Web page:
And a very happy birthday to Crimson Romance, which launched its first books on June 4, 2012.
Firsts are always an important celebration, and to help commemorate ours, we asked our authors to tell us about how they first found out Crimson had accepted their manuscript. Screaming and crying? A common reaction in this rightfully emotional industry. Elizabeth Boyce (Once a Duchess) managed to calm her shaking fingers to call her husband, her mom, her best friends .. but none of them answered their phones. (Her sister made up for it with a bottle of champagne, George’s husband brought flowers and they broke out into an impromptu party after all).
Susanne Matthews (Fire Angel) was crying so hard, her husband on the other end of the phone thought something horrible had happened. “I guess men don’t understand the difference between sad tears and happy tears. I was shaking so badly, it took three tries to compose the thank you email,” she recalls.
“To say I almost fell out of my chair would be an understatement,” says Traci Douglass (Seal of Destiny). Chalk her up for not only the controllable tears but screaming and happy dancing around the room. Meanwhile, Nicole Flockton (Masquerade) thought the email was a rejection and erased it on her phone. Thank goodness it remained on her laptop or her screams of joy may have been just the opposite.
Peggy Bird (Beginning Again) received the good news, appropriately enough, on Valentine’s Day while watching her granddaughter play basketball. The Libra Affair’s Daco opened her email on Halloween. “It was all candy that day,” she says. “I got the best treat of my life.”
And it was a Hallmark Christmas moment for Susan Arden (Tempted by Trouble) who found writing a wonderful outlet after neurosurgery altered her life. The acceptance letter came at a time when she’d begun to doubt herself. “The news was the perfect gift under the tree.”
No, You Read It
They may be literary, but more than one of our authors couldn’t believe what they were reading. D’Ann Lindun (Mississippi Blues) admits she made her daughter read it to be sure she wasn’t going blind. That was five Crimson books ago.
The speed of the acceptance letter throws many authors who are used to the old adage that bad news travels faster. That’s why Irene Preston (Infamous) says she kept looking for the “I’m sorry” sentence in her acceptance letter that memorable Monday morning after a Friday submission.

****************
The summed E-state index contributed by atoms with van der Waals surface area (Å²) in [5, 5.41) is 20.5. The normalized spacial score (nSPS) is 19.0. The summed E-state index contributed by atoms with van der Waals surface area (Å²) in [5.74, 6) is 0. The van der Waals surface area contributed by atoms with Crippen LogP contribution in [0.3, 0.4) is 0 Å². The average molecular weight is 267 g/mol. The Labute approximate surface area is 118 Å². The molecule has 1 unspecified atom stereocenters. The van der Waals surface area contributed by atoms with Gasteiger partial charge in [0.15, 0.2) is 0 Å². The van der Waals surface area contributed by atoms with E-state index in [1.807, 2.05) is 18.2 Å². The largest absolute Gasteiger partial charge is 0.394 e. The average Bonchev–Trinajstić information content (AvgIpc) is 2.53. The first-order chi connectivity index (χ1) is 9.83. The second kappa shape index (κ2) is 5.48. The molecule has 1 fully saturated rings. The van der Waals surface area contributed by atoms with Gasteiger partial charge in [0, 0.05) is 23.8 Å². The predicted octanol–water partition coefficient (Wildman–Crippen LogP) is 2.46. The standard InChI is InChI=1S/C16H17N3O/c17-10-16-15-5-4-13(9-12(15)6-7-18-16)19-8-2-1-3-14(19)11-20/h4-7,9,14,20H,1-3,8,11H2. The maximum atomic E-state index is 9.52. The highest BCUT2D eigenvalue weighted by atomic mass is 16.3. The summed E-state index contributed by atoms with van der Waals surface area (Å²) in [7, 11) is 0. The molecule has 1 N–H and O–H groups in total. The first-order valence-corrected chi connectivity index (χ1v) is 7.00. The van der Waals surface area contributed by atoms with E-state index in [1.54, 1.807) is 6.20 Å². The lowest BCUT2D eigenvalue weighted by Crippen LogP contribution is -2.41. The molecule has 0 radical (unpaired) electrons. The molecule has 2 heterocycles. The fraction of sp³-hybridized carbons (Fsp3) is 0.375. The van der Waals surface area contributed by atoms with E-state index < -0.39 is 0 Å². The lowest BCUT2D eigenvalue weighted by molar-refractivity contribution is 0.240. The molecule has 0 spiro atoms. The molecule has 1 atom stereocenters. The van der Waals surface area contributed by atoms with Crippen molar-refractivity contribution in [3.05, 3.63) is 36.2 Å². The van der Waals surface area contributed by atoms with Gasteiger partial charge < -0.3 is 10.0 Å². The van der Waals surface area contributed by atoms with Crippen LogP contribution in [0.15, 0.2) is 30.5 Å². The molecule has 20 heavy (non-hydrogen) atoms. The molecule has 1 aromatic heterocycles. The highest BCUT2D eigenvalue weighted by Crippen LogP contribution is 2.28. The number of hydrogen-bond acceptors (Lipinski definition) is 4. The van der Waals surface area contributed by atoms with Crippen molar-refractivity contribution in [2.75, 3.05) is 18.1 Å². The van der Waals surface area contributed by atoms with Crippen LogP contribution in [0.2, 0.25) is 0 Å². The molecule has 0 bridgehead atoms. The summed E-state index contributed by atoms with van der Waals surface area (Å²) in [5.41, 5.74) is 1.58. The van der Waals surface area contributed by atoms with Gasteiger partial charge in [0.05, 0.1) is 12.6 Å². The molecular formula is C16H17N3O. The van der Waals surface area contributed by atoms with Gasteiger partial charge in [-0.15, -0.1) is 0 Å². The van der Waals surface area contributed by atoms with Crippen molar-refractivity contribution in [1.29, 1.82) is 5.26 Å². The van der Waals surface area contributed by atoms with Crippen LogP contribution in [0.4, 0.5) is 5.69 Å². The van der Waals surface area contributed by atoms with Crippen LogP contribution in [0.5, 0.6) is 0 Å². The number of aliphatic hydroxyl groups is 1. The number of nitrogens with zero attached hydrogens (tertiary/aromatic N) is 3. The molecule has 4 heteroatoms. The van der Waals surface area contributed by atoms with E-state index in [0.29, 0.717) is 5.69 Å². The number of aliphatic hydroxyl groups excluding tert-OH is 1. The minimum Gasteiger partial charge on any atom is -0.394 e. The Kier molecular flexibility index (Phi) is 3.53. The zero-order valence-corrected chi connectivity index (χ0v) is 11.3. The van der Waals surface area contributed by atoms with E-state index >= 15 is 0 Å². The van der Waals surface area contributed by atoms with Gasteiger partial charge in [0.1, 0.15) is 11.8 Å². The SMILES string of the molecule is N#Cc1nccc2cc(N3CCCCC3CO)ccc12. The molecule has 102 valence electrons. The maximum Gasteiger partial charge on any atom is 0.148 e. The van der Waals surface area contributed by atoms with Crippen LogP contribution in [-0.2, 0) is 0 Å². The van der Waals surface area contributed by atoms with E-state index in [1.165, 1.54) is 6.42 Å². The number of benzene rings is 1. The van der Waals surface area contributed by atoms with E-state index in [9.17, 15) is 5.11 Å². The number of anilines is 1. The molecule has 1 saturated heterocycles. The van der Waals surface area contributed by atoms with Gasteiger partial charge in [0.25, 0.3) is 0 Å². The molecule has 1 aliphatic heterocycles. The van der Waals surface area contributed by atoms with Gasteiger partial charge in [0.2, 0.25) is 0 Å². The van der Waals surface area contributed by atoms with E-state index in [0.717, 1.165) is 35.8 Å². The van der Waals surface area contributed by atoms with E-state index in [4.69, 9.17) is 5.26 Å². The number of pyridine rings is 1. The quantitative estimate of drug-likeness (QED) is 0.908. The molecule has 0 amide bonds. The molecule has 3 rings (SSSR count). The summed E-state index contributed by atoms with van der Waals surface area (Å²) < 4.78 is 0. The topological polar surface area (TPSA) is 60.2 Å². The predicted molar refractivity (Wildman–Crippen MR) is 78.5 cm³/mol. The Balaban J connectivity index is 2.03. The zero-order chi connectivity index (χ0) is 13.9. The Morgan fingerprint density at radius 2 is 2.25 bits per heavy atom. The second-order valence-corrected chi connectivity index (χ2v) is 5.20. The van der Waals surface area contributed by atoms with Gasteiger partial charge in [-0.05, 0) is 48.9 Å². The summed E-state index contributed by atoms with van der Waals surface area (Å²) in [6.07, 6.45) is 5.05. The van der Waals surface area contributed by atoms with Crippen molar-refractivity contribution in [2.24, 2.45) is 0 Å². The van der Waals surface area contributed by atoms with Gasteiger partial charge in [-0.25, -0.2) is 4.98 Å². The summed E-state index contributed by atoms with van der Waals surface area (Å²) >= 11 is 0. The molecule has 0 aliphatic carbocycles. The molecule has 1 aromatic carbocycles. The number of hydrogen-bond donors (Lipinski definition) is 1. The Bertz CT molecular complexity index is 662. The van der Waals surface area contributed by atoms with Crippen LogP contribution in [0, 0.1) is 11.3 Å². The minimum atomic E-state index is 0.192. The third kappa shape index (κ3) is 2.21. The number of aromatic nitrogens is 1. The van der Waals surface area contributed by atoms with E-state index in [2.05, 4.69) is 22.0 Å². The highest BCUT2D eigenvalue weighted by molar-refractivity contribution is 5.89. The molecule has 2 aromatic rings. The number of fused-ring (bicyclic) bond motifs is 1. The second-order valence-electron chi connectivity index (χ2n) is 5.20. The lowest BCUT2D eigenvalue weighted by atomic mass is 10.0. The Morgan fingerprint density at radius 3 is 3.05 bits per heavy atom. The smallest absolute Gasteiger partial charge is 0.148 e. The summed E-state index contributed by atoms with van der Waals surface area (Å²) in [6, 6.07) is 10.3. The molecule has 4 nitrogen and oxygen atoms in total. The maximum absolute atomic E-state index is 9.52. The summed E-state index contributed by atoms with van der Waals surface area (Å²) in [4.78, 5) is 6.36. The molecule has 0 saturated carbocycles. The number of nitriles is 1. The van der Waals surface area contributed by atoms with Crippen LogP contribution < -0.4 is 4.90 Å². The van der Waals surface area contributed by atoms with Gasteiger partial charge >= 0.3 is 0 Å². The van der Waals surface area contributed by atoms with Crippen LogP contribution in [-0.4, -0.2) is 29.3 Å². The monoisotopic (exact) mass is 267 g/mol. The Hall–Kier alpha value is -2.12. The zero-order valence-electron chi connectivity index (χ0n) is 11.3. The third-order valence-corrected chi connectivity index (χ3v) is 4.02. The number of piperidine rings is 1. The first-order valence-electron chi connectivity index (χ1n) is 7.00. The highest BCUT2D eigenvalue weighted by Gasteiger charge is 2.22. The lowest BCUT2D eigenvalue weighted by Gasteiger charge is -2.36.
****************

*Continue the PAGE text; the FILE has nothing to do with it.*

But perhaps no one was as upset as Leslie Garcia (Unattainable) when she saw the email sitting in her box. “I cursed and pounded the table, but decided to open it. She said it wowed her. I closed the e-mail and pounded the table again. How could she reject something that ‘wowed’ her?” It took a second look to convince her this was a bona fide offer.
Taking Care of Business
But for most Crimson authors, the news came in the middle of business as usual. That’s how Elley Arden learned Save My Soul had been accepted, all while standing in the middle of a gated-off kitchen, praying her new puppy wouldn’t miss the newspaper.
Becky Flade’s big moment turned into a classic horror flick. On the phone with a business matter when she opened her personal email account, she whispered into the phone, “Oh my God” before disconnecting the call. The colleague was so worried, she down to Flade’s office and showed up at the door. Yep, she bought a copy of the book, Fated Souls.
Monica Tillery (Kiss Me, Katie) was heading out for a day trip to a new museum with a car full of kids. She told her husband she wouldn’t check email to avoid bad news ruining the day, but she broke that agreement at the gas station. BAM! there it was— and she wore a goofy smile instead of a frown.
Micah Persell (Of Eternal Life) was on a field trip with 60 high school kids, while Melinda Dozier (Breaking the Rules) read the email while her sixth graders were watching a video in class. “I jumped, squealed, and my students thought I was crazy. So, I stopped the video, announced my news, and the entire class gave me a group hug—24 12-year-olds celebrating my steamy romance.
And finally, there are those tender stories of spouses, memories and perspective these moments bring. Bobbie Roman’s spouse told her to open the email like a Band-Aid, rip it off super fast. Obviously Swamp Magic was accepted, “and I don’t fear the unknown email any longer,” she shares.
When Robyn Neeley heard that Christmas Dinner would be published later in 2013, she was on a DC train commuting home. Two years earlier, she sat on the same train and scratched some sentences on a notepad the day after her kitty passed away. Those sentences ended up being the prologue to her book. “That I found out the news on the train was a very special moment for me,” says Neeley.
“The day I received the email started out one of those terrible, no-good, horrible days,” confides Nancy C. Weeks (In the Shadow of Greed). She’d just learned one of her dearest friends was ill enough they needed to call a priest … and the day went downhill from there. The email began with “Hi Nancy, thank you for considering Crimson Romance…” and she shut it down, unable to emotionally handle another rejection. It took five hours before she returned to her desk. “The silly grin that email gave me is still plastered on my face. It’s amazing how the worst day turned around to become one of the best days of my life.”
May all your dreams come true as well.